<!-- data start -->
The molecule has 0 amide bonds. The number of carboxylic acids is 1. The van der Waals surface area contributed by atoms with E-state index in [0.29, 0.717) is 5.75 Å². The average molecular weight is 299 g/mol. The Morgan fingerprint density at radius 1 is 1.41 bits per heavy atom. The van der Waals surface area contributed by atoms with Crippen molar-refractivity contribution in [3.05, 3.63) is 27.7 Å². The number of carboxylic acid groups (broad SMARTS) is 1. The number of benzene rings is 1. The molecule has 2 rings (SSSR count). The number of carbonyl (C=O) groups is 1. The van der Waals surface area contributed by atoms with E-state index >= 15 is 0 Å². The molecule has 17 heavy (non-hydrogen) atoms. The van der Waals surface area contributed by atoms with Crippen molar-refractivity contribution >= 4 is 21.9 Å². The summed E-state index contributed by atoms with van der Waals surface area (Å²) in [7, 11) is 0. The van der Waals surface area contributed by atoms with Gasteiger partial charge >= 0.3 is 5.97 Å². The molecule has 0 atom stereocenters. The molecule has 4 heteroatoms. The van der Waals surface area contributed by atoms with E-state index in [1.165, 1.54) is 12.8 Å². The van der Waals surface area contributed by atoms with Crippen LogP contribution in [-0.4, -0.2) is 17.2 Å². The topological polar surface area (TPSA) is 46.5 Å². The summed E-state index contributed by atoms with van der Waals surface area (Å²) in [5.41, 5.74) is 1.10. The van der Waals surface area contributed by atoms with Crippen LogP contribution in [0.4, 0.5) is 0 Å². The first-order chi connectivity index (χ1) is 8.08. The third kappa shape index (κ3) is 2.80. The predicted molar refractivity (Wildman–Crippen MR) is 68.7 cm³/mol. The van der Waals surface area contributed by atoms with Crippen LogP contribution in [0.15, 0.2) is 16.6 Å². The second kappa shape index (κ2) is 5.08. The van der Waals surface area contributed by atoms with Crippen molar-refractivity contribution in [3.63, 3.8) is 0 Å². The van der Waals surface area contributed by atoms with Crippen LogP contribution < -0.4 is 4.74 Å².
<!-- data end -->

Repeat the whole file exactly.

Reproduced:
The molecule has 0 amide bonds. The number of carboxylic acids is 1. The van der Waals surface area contributed by atoms with E-state index in [0.29, 0.717) is 5.75 Å². The average molecular weight is 299 g/mol. The Morgan fingerprint density at radius 1 is 1.41 bits per heavy atom. The van der Waals surface area contributed by atoms with Crippen molar-refractivity contribution in [3.05, 3.63) is 27.7 Å². The number of carboxylic acid groups (broad SMARTS) is 1. The number of benzene rings is 1. The molecule has 2 rings (SSSR count). The number of carbonyl (C=O) groups is 1. The van der Waals surface area contributed by atoms with E-state index >= 15 is 0 Å². The molecule has 17 heavy (non-hydrogen) atoms. The van der Waals surface area contributed by atoms with Crippen molar-refractivity contribution >= 4 is 21.9 Å². The summed E-state index contributed by atoms with van der Waals surface area (Å²) in [7, 11) is 0. The van der Waals surface area contributed by atoms with Gasteiger partial charge >= 0.3 is 5.97 Å². The molecule has 0 atom stereocenters. The molecule has 4 heteroatoms. The van der Waals surface area contributed by atoms with E-state index in [1.165, 1.54) is 12.8 Å². The van der Waals surface area contributed by atoms with Crippen LogP contribution in [-0.4, -0.2) is 17.2 Å². The topological polar surface area (TPSA) is 46.5 Å². The summed E-state index contributed by atoms with van der Waals surface area (Å²) in [5.41, 5.74) is 1.10. The van der Waals surface area contributed by atoms with Crippen LogP contribution in [0.4, 0.5) is 0 Å². The first-order chi connectivity index (χ1) is 8.08. The third kappa shape index (κ3) is 2.80. The predicted molar refractivity (Wildman–Crippen MR) is 68.7 cm³/mol. The van der Waals surface area contributed by atoms with Crippen LogP contribution in [0.15, 0.2) is 16.6 Å². The second kappa shape index (κ2) is 5.08. The van der Waals surface area contributed by atoms with Crippen molar-refractivity contribution in [3.63, 3.8) is 0 Å². The van der Waals surface area contributed by atoms with Crippen LogP contribution < -0.4 is 4.74 Å².